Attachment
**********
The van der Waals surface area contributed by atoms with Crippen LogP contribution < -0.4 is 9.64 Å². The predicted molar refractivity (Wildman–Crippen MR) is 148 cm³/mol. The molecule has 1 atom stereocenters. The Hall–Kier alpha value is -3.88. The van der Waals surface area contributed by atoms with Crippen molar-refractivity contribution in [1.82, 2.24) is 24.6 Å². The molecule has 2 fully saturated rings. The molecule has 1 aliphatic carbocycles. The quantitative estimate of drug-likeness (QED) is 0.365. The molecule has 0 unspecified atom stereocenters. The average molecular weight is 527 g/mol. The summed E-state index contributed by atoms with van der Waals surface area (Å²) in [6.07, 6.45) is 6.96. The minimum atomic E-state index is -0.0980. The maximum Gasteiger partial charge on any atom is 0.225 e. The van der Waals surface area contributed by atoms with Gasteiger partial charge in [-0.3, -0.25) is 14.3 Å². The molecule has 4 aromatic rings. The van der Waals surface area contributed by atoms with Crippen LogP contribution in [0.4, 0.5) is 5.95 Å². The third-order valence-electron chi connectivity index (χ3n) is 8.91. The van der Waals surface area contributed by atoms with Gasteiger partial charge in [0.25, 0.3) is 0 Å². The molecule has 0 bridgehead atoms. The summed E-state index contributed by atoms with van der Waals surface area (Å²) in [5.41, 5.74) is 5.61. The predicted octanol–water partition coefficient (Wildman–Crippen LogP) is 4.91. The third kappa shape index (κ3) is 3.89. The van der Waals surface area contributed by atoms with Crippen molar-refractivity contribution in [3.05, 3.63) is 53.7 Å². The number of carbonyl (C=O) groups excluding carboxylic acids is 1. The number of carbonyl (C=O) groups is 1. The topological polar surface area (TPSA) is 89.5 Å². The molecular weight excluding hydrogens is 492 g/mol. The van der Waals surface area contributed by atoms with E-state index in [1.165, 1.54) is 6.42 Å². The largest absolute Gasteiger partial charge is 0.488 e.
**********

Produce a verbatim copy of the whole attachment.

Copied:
The van der Waals surface area contributed by atoms with Crippen LogP contribution < -0.4 is 9.64 Å². The predicted molar refractivity (Wildman–Crippen MR) is 148 cm³/mol. The molecule has 1 atom stereocenters. The Hall–Kier alpha value is -3.88. The van der Waals surface area contributed by atoms with Crippen molar-refractivity contribution in [1.82, 2.24) is 24.6 Å². The molecule has 2 fully saturated rings. The molecule has 1 aliphatic carbocycles. The quantitative estimate of drug-likeness (QED) is 0.365. The molecule has 0 unspecified atom stereocenters. The average molecular weight is 527 g/mol. The summed E-state index contributed by atoms with van der Waals surface area (Å²) in [6.07, 6.45) is 6.96. The minimum atomic E-state index is -0.0980. The maximum Gasteiger partial charge on any atom is 0.225 e. The van der Waals surface area contributed by atoms with Gasteiger partial charge in [-0.3, -0.25) is 14.3 Å². The molecule has 4 aromatic rings. The van der Waals surface area contributed by atoms with Crippen LogP contribution in [0.4, 0.5) is 5.95 Å². The third-order valence-electron chi connectivity index (χ3n) is 8.91. The van der Waals surface area contributed by atoms with Gasteiger partial charge in [0.25, 0.3) is 0 Å². The molecule has 0 bridgehead atoms. The summed E-state index contributed by atoms with van der Waals surface area (Å²) in [5.41, 5.74) is 5.61. The predicted octanol–water partition coefficient (Wildman–Crippen LogP) is 4.91. The third kappa shape index (κ3) is 3.89. The van der Waals surface area contributed by atoms with Crippen molar-refractivity contribution in [3.05, 3.63) is 53.7 Å². The number of carbonyl (C=O) groups excluding carboxylic acids is 1. The number of carbonyl (C=O) groups is 1. The topological polar surface area (TPSA) is 89.5 Å². The molecular weight excluding hydrogens is 492 g/mol. The van der Waals surface area contributed by atoms with E-state index in [1.165, 1.54) is 6.42 Å². The largest absolute Gasteiger partial charge is 0.488 e.